Updated: Jul 2, 2018
Changes to the Guide to Maintaining Roadworthiness issued 2018
On Monday 23 April 2018 the latest revision to the Guide to Maintaining Roadworthiness was published. There are quite a number changes to the previous guide, some potentially having more impact than others. Let’s have a look at some of the changes.
i) Removal of the inspection frequency graph
A major question asked by many operators is what should the frequency of my safety inspections be? The answer to this question was previously to be found in Annex 4 by way of an ‘inspection frequency graph’. This graph has been removed and replaced by a series of case study scenarios describing an operation and the inspection frequency for that operation. The idea of the use of scenarios is to encourage operators to take a pro-active approach and base the frequencies on their actual operation.
ii) Safety inspection and repair facilities
The section on inspection facilities has been amended to reinforce the fact that facilities at any service provider or workshop must be adequate to carry out the work. The staff should also be suitably qualified and have reached a recognised quality standard e.g. IRTE accreditation scheme. A phrase used in the guide is ‘even if the inspection is contracted out’ would indicate that operators using third party service providers should ensure the facilities and staff at these providers are in line with the requirements.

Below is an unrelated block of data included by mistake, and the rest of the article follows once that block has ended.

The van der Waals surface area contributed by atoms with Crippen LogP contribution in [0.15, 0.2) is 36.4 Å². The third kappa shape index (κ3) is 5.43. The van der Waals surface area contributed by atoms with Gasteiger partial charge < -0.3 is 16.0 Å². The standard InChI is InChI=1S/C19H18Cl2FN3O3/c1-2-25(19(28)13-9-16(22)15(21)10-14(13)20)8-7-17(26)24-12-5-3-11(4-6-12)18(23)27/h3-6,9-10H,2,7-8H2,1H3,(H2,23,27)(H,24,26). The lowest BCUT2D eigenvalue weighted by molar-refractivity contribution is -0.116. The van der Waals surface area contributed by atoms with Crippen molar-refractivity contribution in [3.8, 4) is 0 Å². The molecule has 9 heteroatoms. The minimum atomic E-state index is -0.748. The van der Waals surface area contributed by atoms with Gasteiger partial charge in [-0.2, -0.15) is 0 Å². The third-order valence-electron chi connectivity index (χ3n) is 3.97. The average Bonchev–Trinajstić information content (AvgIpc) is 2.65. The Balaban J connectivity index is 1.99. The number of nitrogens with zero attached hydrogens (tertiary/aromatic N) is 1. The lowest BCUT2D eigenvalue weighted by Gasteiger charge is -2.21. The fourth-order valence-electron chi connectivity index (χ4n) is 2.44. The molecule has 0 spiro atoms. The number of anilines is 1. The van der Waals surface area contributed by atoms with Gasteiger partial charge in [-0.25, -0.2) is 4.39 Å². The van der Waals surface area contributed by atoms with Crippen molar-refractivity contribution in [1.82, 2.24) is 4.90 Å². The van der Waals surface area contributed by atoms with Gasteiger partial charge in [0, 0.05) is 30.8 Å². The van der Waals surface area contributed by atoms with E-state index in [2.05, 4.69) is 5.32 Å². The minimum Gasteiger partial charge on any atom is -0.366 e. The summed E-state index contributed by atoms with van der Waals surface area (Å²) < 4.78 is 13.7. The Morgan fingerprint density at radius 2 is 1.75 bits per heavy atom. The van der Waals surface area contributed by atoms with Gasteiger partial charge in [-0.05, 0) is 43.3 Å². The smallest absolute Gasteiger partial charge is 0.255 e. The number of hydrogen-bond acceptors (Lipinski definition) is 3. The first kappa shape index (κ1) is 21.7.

iii) Brake testing
There has been additional advice added on brake testing. For example, the recommendation that when carrying out a roller brake test the vehicle is in a laden condition. There is also information on how to use Electronic Brake Performance Monitoring Systems. Another recommendation is if a road test is being used to assess the brakes it is recommended that the brake temperature readings should be measured and recorded on the safety inspection sheet.
Some of the other changes
Some of the other changes to the guide include;
Emissions and air quality - This is currently a major issue for road haulage with a visible increase in enforcement at roadside checks. A new section has been added highlighting the importance of correctly maintained emissions control systems
Tyre management- The guide has information to assist in aspects of tyre management including monitoring tyre age. Tyre issues and defects are some of the most common issues found by DVSA enforcement at roadside checks.
There is an updated driver defect report to include AdBlue system checks and vehicle height systems
There is also advice for the operator on the use of the Vehicle Operator Licensing system (VOL)
This list is by no means exhaustive but hopefully gives you a flavour of the changes. A full copy of the new guide can be found at https://www.safedrivingforlife.info/looking-after-your-vehicles